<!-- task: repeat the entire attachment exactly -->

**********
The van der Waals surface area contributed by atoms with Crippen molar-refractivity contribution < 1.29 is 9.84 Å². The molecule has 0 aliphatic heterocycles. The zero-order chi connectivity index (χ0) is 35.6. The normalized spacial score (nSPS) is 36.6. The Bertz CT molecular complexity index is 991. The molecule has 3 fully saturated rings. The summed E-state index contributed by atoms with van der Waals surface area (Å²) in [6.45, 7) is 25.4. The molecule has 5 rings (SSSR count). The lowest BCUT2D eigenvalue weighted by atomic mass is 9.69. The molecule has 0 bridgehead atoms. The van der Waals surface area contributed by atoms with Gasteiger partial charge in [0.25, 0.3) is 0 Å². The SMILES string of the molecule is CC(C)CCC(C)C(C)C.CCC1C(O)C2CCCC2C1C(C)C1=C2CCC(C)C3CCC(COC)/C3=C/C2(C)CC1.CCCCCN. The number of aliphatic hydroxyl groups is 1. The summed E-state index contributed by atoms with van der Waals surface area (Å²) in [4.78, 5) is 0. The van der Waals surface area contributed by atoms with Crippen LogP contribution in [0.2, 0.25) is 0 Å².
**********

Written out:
The van der Waals surface area contributed by atoms with Crippen molar-refractivity contribution < 1.29 is 9.84 Å². The molecule has 0 aliphatic heterocycles. The zero-order chi connectivity index (χ0) is 35.6. The normalized spacial score (nSPS) is 36.6. The Bertz CT molecular complexity index is 991. The molecule has 3 fully saturated rings. The summed E-state index contributed by atoms with van der Waals surface area (Å²) in [6.45, 7) is 25.4. The molecule has 5 rings (SSSR count). The lowest BCUT2D eigenvalue weighted by atomic mass is 9.69. The molecule has 0 bridgehead atoms. The van der Waals surface area contributed by atoms with Gasteiger partial charge in [0.25, 0.3) is 0 Å². The SMILES string of the molecule is CC(C)CCC(C)C(C)C.CCC1C(O)C2CCCC2C1C(C)C1=C2CCC(C)C3CCC(COC)/C3=C/C2(C)CC1.CCCCCN. The number of aliphatic hydroxyl groups is 1. The summed E-state index contributed by atoms with van der Waals surface area (Å²) in [4.78, 5) is 0. The van der Waals surface area contributed by atoms with Crippen LogP contribution in [0.2, 0.25) is 0 Å².